For my dear and inquisitive friend: My feeble attempt at explaining the sometimes unexplainable.
I grew up afraid of the silence inside me. I had read all the stories in the Old and New Testament of people being approached by God. There were burning bushes, prophetic dreams, appearances of angels, and miracles of epic proportions that guided people so clearly. When I was struggling, I prayed for the same. But mostly I heard silence, crickets chirping. Other times I heard everything. I was awash in voices like the time I visited an open-air market in Mexico. Voices hawking their wares, persuading me with colorful baubles, calling me over from another stand. The din was all-encompassing and confusing. This all-or-nothing approach to listening for God’s direction became paralyzing in my faith journey.
Over the years, there were so many things I wanted to do. Places I wanted to visit, people I wanted to help, ideas I wanted to grow to fruition. Sometimes I would begin, hoping to feel the tug of purpose, only to abandon it at some awkward halfway point because it felt like an empty endeavor. Other times, I clearly felt a nudge, but I allowed the noise to drown it out. I was unfocused, moving but without direction. I watched others. Some confidently followed unlikely, amazing, even terrifying journeys that seemed like they must be so clearly spoken by God. Others performed tasks of talent and tenacity yet seemed void of God’s calling, filled instead by a self-involved desire to be known. And in the middle of that spectrum, I teetered, faltered, wondered, and worried: How would I know what God was asking of me?
Sometime in my adulthood, at a pinnacle of my personal faith, I began to feel a shift. I prayed with confidence, I listened intently, and I practiced patience. And once in awhile, I felt it. It was like the first fluttering kicks of pregnancy, clearly moving within me from a source outside my own body. Usually, the voice was quiet, but forceful. Hearing it, after years of floundering, I felt compelled to act. The acts were often small, hardly even self-sacrificing. They felt sometimes silly- outside of the comfort of acts I would perform unbidden. Other times, it felt strong, a hand on my back guiding me out in faith. But there are still stretches of silence and wildernesses of words. And somewhere in the midst, there is still God. I think of Moses, after the burning bush experience. How he must have hoped that he would see God so clearly again. But I am sure God spoke often in the silence, leading Moses in the everyday, not only in the miraculous.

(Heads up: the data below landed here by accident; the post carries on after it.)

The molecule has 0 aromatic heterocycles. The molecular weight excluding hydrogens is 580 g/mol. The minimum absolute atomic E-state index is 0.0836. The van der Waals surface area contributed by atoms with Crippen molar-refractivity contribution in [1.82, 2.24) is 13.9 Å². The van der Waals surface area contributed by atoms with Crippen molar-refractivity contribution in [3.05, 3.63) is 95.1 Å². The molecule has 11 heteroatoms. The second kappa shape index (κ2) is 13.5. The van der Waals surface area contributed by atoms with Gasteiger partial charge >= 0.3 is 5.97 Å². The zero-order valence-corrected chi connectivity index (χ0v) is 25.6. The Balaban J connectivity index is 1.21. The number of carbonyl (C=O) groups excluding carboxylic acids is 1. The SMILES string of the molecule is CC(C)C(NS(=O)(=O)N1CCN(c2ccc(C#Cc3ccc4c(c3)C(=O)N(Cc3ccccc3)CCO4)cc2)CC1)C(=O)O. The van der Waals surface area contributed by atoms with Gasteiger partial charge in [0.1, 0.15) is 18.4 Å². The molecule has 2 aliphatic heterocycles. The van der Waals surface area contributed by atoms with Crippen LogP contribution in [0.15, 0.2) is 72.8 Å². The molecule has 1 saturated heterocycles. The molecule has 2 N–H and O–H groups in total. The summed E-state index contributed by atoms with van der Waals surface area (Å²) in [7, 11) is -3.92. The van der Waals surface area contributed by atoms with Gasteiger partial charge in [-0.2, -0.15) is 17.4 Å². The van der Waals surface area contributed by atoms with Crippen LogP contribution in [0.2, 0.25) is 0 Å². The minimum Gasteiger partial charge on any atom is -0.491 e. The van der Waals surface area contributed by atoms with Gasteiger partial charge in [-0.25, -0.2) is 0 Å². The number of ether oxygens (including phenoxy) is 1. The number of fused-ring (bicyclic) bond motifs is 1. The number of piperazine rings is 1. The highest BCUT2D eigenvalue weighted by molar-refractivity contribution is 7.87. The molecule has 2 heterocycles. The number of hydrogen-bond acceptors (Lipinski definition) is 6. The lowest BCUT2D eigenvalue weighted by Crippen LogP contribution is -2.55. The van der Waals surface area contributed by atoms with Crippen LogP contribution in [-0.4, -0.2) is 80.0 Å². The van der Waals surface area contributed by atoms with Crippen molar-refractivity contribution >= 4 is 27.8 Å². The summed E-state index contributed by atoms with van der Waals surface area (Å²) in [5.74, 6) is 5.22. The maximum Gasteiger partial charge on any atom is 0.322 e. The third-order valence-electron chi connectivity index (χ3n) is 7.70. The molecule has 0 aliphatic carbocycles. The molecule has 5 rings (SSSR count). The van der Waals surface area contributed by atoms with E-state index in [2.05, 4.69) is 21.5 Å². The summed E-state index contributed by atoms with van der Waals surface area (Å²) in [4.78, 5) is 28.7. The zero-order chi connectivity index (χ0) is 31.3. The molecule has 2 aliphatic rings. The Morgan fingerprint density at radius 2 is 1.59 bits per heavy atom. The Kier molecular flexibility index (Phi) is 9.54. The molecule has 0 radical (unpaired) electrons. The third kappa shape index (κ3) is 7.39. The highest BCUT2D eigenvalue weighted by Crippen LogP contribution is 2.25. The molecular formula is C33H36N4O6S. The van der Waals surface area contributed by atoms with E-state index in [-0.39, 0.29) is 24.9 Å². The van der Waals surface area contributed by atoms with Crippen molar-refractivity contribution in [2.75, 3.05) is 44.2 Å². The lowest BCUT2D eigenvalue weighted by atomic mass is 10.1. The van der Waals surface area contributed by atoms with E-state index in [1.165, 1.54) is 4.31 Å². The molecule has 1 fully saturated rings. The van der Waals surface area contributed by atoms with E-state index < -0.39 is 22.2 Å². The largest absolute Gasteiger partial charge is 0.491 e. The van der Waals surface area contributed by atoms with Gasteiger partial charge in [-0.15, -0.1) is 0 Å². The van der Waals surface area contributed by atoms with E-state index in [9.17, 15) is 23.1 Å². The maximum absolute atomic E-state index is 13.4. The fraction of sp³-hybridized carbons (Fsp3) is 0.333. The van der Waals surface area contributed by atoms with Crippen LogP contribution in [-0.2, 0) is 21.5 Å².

Other times, in the threatening din of voices, I wonder if I will hear the wrong voice. So often, the voice is simply our own, justifying our choices and our behaviors, without any inhabiting of a calling at all. Other times, the voices are others: good people giving good advice to promote good works. And also in that cacophony is a devilish voice, rarely leading us astray through overt evil, but through deception and indecision and questioning of faith that turns us, sometimes in a stroll, other times in a sprint, off the path God has laid out ahead.
And in my unscholarly answer to my friend, I would give this guidance from my own experience. When you are listening for “The Voice”:
- Test it. Read Scripture. Ask a trusted mentor, a pastor, a friend. Remember that although they will not necessarily be able to tell you if something is God speaking, they can at least help you flesh out the calling. Ask for proof: like the fleece Gideon leaves on the threshing floor, ask God for validation. Judges 6:36-40- Gideon said to God, “If you will save Israel by my hand as you have promised—look, I will place a wool fleece on the threshing floor. If there is dew only on the fleece and all the ground is dry, then I will know that you will save Israel by my hand, as you said.” And that is what happened. Gideon rose early the next day; he squeezed the fleece and wrung out the dew—a bowlful of water. Then Gideon said to God, “Do not be angry with me. Let me make just one more request. Allow me one more test with the fleece, but this time make the fleece dry and let the ground be covered with dew.” That night God did so. Only the fleece was dry; all the ground was covered with dew.
- Test yourself. Our own desires often cloak themselves as “callings” if we are not careful. We must always be alert to our own desires, prejudices, and fears. If you feel like moving to Africa will fulfill some emptiness within you, you might be attempting to fill a hole in your own power. Pray continually. Be honest with yourself and those close to you. Find ways to lay down your own desires in your daily life so you are ready for the sacrifices that might be asked of you.2 Cor 10:3-5 (NIV) For though we live in the world, we do not wage war as the world does. The weapons we fight with are not the weapons of the world. On the contrary, they have divine power to demolish strongholds. We demolish arguments and every pretension that sets itself up against the knowledge of God, and we take captive every thought to make it obedient to Christ.
- Trust it. If you are walking in God’s will, immersing yourself in prayer and Scripture, and actively looking for ways to serve others and show God’s love, He will reveal opportunities for you to be used. Be confident. Romans 12:2 (NIV) Do not conform to the pattern of this world, but be transformed by the renewing of your mind. Then you will be able to test and approve what God’s will is—his good, pleasing and perfect will.